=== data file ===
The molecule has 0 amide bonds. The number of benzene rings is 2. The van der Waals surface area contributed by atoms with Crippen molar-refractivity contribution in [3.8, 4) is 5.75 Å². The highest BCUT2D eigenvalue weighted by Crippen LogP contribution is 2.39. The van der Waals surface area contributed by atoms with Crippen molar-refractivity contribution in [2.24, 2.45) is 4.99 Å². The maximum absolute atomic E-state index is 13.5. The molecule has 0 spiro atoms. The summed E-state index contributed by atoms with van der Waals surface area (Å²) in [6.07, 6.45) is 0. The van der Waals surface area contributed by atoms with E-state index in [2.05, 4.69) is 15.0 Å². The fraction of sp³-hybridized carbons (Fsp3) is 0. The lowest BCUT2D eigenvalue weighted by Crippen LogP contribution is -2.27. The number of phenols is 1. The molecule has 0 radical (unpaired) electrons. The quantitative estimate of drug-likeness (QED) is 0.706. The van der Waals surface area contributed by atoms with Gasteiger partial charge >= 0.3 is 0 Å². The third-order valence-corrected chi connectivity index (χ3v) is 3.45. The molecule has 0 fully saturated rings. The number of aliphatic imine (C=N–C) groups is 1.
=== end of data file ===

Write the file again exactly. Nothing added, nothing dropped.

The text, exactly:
The molecule has 0 amide bonds. The number of benzene rings is 2. The van der Waals surface area contributed by atoms with Crippen molar-refractivity contribution in [3.8, 4) is 5.75 Å². The highest BCUT2D eigenvalue weighted by Crippen LogP contribution is 2.39. The van der Waals surface area contributed by atoms with Crippen molar-refractivity contribution in [2.24, 2.45) is 4.99 Å². The maximum absolute atomic E-state index is 13.5. The molecule has 0 spiro atoms. The summed E-state index contributed by atoms with van der Waals surface area (Å²) in [6.07, 6.45) is 0. The van der Waals surface area contributed by atoms with E-state index in [2.05, 4.69) is 15.0 Å². The fraction of sp³-hybridized carbons (Fsp3) is 0. The lowest BCUT2D eigenvalue weighted by Crippen LogP contribution is -2.27. The number of phenols is 1. The molecule has 0 radical (unpaired) electrons. The quantitative estimate of drug-likeness (QED) is 0.706. The van der Waals surface area contributed by atoms with Gasteiger partial charge >= 0.3 is 0 Å². The third-order valence-corrected chi connectivity index (χ3v) is 3.45. The molecule has 0 fully saturated rings. The number of aliphatic imine (C=N–C) groups is 1.